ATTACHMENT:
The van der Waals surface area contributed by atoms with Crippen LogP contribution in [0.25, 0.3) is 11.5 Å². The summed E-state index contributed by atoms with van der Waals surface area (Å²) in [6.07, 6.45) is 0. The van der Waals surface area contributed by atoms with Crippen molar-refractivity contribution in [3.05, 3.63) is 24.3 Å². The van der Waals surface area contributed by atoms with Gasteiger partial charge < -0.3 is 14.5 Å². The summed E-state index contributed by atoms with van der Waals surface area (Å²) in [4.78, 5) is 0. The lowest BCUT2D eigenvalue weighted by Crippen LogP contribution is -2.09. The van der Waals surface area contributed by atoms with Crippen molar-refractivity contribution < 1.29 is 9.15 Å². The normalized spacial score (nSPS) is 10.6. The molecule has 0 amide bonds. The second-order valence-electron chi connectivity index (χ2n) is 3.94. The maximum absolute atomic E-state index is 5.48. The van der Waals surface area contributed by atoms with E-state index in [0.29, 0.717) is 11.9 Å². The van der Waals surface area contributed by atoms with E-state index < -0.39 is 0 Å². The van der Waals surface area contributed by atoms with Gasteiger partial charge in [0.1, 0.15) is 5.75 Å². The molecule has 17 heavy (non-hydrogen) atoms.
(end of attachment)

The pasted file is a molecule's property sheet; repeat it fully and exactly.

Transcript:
The van der Waals surface area contributed by atoms with Crippen LogP contribution in [0.25, 0.3) is 11.5 Å². The summed E-state index contributed by atoms with van der Waals surface area (Å²) in [6.07, 6.45) is 0. The van der Waals surface area contributed by atoms with Crippen molar-refractivity contribution in [3.05, 3.63) is 24.3 Å². The van der Waals surface area contributed by atoms with Gasteiger partial charge < -0.3 is 14.5 Å². The summed E-state index contributed by atoms with van der Waals surface area (Å²) in [4.78, 5) is 0. The lowest BCUT2D eigenvalue weighted by Crippen LogP contribution is -2.09. The van der Waals surface area contributed by atoms with Crippen molar-refractivity contribution < 1.29 is 9.15 Å². The normalized spacial score (nSPS) is 10.6. The molecule has 0 amide bonds. The second-order valence-electron chi connectivity index (χ2n) is 3.94. The maximum absolute atomic E-state index is 5.48. The van der Waals surface area contributed by atoms with E-state index in [0.29, 0.717) is 11.9 Å². The van der Waals surface area contributed by atoms with E-state index < -0.39 is 0 Å². The van der Waals surface area contributed by atoms with Gasteiger partial charge in [0.1, 0.15) is 5.75 Å². The molecule has 17 heavy (non-hydrogen) atoms.